Put simply, horizontal scaling is like adding more identical items to a collection. Imagine a collector that wants to make his set of toy cars bigger. He could simply buy more toy cars of the same kind and add them to the box. With horizontal scaling, you increase the number of instances (or replicas) of a particular application or service. Each instance can handle a portion of the workload, and by adding more instances, you distribute the work among them.

HPA works by continuously monitoring the metrics server. This lends insight into actual resource usage, which is used to calculate the desired number of replicas required. From there, HPA handles the scale up process. HPA is only responsible for horizontal scaling, however. This means that the only response it can call upon is to increase or decrease the number of pods. This is different from vertical scaling — which requires its own tool.

Vertical Scaling

Vertical scaling is like making a single toy bigger and more powerful. Picture a remote-controlled car that you can upgrade. You can install a more powerful battery, upgrade the motor, or add extra features to make it faster and more capable. Similarly, with vertical scaling, you enhance the capabilities of a single instance by increasing its resources. You might give it more CPU power, memory, or storage to handle a greater workload.

Many organizations rely solely on CPU-based horizontal scaling far beyond its use-by-date. For instance, in cases where many workers are idling with low CPU usage, HPA autoscaling often fails to kick in. After all, if the CPU usage of every node is the only thing being monitored, then HPA considers all perfectly fine. In reality, however, there could be a growing backlog of messages. This situation introduces delays and allows a traffic jam to form. By relying singularly on horizontal scaling, companies often artificially inflate their own resource requests. Vertical scaling tools such as KEDA allow for more intelligent resource allocation. When an event is detected, KEDA determines whether it should trigger a scaling action. It evaluates rules and conditions configured by the user to decide whether scaling is needed. In our example, if there are more than a certain number of messages in a queue, it can trigger scaling.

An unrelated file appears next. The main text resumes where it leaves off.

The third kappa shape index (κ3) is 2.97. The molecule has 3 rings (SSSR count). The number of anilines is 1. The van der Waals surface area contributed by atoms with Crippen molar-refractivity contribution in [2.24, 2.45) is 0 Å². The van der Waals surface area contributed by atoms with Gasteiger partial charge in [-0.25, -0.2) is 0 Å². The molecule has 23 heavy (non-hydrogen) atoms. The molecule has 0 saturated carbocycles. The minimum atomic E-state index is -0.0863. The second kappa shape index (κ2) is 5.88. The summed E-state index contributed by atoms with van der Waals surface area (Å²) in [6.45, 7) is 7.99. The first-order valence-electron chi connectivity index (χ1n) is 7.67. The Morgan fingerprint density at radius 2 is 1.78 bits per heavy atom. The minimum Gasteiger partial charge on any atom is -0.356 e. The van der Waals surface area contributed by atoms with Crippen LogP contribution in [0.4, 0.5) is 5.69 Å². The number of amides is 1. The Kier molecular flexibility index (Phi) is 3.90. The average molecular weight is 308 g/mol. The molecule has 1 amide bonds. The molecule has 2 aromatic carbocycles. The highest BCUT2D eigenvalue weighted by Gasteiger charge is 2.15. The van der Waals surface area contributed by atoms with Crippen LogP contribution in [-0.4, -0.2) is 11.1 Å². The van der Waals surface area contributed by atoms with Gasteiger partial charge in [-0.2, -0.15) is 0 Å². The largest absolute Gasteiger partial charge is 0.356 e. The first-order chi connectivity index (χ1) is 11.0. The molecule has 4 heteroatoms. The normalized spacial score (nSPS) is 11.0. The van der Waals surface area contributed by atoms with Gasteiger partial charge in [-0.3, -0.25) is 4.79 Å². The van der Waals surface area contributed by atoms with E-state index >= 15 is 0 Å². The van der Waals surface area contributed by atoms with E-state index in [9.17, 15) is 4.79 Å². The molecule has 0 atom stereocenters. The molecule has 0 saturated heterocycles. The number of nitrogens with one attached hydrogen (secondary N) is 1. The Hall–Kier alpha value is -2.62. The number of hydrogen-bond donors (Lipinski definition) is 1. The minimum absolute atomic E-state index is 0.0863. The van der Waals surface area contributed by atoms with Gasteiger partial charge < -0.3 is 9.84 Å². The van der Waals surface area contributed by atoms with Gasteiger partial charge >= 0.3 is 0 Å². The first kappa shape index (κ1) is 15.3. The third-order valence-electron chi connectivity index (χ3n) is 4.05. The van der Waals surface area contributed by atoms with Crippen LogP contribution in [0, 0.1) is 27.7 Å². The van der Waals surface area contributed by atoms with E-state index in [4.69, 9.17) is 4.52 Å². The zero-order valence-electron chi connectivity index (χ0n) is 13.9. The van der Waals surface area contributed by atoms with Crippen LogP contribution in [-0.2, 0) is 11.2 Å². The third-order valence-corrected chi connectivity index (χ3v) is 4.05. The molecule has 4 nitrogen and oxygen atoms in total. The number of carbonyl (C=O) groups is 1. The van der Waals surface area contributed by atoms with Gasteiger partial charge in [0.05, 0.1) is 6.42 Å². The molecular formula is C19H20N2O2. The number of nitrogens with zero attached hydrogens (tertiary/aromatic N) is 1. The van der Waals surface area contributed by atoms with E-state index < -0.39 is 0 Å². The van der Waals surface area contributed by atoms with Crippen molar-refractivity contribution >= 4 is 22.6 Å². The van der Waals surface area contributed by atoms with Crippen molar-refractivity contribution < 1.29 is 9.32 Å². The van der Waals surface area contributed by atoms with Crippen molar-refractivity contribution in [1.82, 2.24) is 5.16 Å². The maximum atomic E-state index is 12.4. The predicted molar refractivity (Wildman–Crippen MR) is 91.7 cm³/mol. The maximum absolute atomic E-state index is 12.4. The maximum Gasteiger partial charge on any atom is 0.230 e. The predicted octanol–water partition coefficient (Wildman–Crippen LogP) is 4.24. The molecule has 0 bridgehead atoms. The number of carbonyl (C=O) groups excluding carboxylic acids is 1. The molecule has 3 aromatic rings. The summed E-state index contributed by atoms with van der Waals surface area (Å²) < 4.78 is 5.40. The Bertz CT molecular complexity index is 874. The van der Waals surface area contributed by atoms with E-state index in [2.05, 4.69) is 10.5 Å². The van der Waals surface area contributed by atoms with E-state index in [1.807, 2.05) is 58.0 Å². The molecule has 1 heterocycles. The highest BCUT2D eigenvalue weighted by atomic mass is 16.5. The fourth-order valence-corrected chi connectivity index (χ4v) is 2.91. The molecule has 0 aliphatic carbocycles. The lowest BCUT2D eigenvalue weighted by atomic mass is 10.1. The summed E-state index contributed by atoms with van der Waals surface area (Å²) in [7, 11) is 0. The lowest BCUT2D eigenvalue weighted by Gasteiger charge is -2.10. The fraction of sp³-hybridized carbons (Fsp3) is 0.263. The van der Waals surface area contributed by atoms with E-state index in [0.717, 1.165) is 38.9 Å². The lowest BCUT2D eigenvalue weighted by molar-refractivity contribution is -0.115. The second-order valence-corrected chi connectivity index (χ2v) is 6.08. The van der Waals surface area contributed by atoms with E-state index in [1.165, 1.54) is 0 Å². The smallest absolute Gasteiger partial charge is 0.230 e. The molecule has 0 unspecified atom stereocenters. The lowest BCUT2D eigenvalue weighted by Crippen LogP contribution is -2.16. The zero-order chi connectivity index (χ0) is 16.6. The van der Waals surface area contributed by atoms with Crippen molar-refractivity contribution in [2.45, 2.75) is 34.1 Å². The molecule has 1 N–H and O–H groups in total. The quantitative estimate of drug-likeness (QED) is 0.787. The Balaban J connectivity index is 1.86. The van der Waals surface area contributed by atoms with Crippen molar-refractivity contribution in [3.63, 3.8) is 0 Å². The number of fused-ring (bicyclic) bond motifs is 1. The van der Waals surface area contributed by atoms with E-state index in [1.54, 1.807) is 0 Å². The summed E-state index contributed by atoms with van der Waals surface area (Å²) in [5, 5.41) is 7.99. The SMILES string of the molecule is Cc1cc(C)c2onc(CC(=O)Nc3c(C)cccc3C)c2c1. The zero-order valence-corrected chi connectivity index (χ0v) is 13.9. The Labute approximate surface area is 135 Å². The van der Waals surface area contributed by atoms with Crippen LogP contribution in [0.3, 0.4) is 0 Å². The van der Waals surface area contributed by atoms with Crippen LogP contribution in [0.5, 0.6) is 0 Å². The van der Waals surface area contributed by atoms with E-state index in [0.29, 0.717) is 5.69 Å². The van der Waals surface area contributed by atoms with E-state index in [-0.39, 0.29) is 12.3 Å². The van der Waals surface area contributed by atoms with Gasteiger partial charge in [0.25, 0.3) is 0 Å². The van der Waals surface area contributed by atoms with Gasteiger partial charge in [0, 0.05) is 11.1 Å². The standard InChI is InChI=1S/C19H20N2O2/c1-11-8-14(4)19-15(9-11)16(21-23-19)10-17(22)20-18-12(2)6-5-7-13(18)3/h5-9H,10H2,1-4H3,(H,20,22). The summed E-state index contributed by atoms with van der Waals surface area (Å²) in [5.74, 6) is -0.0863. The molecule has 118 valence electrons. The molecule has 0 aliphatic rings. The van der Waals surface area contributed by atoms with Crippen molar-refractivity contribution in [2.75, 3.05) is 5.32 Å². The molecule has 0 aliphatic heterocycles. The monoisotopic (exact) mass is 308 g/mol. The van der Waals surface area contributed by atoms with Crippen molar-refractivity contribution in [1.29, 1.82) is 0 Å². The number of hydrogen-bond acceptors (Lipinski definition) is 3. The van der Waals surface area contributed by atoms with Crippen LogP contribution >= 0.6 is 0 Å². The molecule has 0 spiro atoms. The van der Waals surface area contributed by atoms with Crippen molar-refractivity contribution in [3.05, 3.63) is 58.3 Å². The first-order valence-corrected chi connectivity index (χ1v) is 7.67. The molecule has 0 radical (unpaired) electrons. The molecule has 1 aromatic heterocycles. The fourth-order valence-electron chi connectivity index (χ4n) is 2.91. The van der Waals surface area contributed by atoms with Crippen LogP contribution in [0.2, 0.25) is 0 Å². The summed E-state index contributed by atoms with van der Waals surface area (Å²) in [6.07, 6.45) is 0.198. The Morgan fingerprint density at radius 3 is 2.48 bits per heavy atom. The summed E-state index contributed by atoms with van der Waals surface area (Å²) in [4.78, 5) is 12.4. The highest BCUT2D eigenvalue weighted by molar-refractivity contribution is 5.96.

While just a few tools can make an incredible difference to your Kubernetes efficiency, there needs to be a high degree of cohesion between each one. And while there is no silver bullet for K8s cost, GlobalDots’ innovation hunting has uncovered the next best thing.

Automated Rightsizing and Node Optimization

Each step of K8s FinOps maturation is defined by its ability to zoom out — from pods to nodes to clusters, every area needs to be individually accounted for. 

GlobalDots’ has uncovered a tool that evolves this automated rightsizing. With it, pods can be automatically consolidated onto more appropriate nodes via a deep, contextual understanding of compute efficiency. The same tool enhances Kubernetes efficiency beyond individual elastic pod resizing: by optimizing HPA triggers, for instance, the best number of replicas of every workload can always be maintained. This drives your infrastructure’s adherence to SLAs. 

This tool also matches your own priorities: dedicated to complete workload protection, before this tool initiates any scaling, it performs a rapid simulation to evaluate the impact of removing or adding nodes to the cluster in question. All of this granular knowledge is granted to every relevant team member via an accessible dashboard. Unlock crystal-clear Kubernetes visibility and jumpstart your FinOps maturation with real-time alerts and recommendations. 

How GlobalDots Cut 91% Of Kubernetes Cost

A major FinTech firm was battling with their unruly and opaque Kubernetes setup. Spending $816,000 per annum, the company was relying on anything between 70 to 120 worker nodes to serve their customers.

Turning to GlobalDots for help, they experienced an immediate and impressive consolidation in their Kubernetes architecture — with our choice of easy-to-implement solutions — the FinTechOps team was granted real-time insights into their wider K8s cost structure. This made the financial impact of every design decision deeply accessible. Establishing a real-time view of what resources were genuinely required, the solution’s autonomous pod rightsizing could begin crunching up their K8s cost. These in-place updates ensured that every request — and the limits the firm paid for — were fully optimized and tied tight to their real usage. Resource consumption anomalies and alerts were able to be introduced, cementing this new lean layout. Post-optimization, their annual costs are now $72,000. This is one example of how GlobalDots’ multi-pronged approach to FinOps has allowed organizations to take back control over their cloud costs. Other leaders such as SentinelOne, Gong, and Playtika have already made major strides toward deep visibility and lean resource provisioning. To discuss how your Kubernetes efficiency can be accelerated at the pace of autonomous optimization, get in touch today.